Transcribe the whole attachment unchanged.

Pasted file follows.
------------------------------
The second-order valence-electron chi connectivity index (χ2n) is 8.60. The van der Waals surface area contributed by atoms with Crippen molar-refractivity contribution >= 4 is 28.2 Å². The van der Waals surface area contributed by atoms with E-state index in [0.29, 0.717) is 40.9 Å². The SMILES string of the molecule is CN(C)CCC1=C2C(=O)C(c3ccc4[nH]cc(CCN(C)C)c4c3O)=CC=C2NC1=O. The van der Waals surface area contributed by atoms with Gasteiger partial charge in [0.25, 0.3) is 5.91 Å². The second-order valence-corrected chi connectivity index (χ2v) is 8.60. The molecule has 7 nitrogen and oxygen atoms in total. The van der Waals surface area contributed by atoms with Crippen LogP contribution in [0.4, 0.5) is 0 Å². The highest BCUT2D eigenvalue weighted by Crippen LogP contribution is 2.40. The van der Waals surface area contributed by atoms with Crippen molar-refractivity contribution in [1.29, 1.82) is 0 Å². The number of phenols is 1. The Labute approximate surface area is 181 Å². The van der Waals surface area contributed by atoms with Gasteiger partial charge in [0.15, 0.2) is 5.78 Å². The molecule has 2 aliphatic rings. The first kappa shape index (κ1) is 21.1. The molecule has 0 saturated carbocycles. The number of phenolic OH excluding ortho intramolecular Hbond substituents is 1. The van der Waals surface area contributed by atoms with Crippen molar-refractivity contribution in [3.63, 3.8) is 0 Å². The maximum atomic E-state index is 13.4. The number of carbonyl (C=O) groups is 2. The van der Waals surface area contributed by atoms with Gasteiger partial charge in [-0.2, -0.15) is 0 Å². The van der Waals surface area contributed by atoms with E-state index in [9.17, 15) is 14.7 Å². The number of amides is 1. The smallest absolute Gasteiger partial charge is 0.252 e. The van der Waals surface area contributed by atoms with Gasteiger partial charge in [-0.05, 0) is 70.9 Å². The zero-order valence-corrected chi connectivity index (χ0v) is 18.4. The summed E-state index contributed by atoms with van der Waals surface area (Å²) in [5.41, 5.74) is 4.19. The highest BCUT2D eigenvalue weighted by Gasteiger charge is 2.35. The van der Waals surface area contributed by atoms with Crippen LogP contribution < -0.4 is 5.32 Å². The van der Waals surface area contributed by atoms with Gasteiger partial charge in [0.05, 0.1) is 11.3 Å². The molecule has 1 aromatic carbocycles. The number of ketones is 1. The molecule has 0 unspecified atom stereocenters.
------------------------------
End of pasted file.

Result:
The second-order valence-electron chi connectivity index (χ2n) is 8.60. The van der Waals surface area contributed by atoms with Crippen molar-refractivity contribution >= 4 is 28.2 Å². The van der Waals surface area contributed by atoms with E-state index in [0.29, 0.717) is 40.9 Å². The SMILES string of the molecule is CN(C)CCC1=C2C(=O)C(c3ccc4[nH]cc(CCN(C)C)c4c3O)=CC=C2NC1=O. The van der Waals surface area contributed by atoms with Gasteiger partial charge in [0.25, 0.3) is 5.91 Å². The second-order valence-corrected chi connectivity index (χ2v) is 8.60. The molecule has 7 nitrogen and oxygen atoms in total. The van der Waals surface area contributed by atoms with Crippen LogP contribution in [0.4, 0.5) is 0 Å². The highest BCUT2D eigenvalue weighted by Crippen LogP contribution is 2.40. The van der Waals surface area contributed by atoms with Crippen molar-refractivity contribution in [1.29, 1.82) is 0 Å². The number of phenols is 1. The Labute approximate surface area is 181 Å². The van der Waals surface area contributed by atoms with Gasteiger partial charge in [0.15, 0.2) is 5.78 Å². The molecule has 2 aliphatic rings. The first kappa shape index (κ1) is 21.1. The molecule has 0 saturated carbocycles. The number of phenolic OH excluding ortho intramolecular Hbond substituents is 1. The van der Waals surface area contributed by atoms with Crippen molar-refractivity contribution in [3.63, 3.8) is 0 Å². The maximum atomic E-state index is 13.4. The number of carbonyl (C=O) groups is 2. The van der Waals surface area contributed by atoms with Gasteiger partial charge in [-0.2, -0.15) is 0 Å². The van der Waals surface area contributed by atoms with E-state index in [9.17, 15) is 14.7 Å². The number of amides is 1. The smallest absolute Gasteiger partial charge is 0.252 e. The van der Waals surface area contributed by atoms with Gasteiger partial charge in [-0.05, 0) is 70.9 Å². The zero-order valence-corrected chi connectivity index (χ0v) is 18.4. The summed E-state index contributed by atoms with van der Waals surface area (Å²) in [5.41, 5.74) is 4.19. The highest BCUT2D eigenvalue weighted by Gasteiger charge is 2.35. The van der Waals surface area contributed by atoms with Crippen LogP contribution < -0.4 is 5.32 Å². The van der Waals surface area contributed by atoms with Gasteiger partial charge in [0.05, 0.1) is 11.3 Å². The molecule has 1 aromatic carbocycles. The number of ketones is 1. The molecule has 0 unspecified atom stereocenters.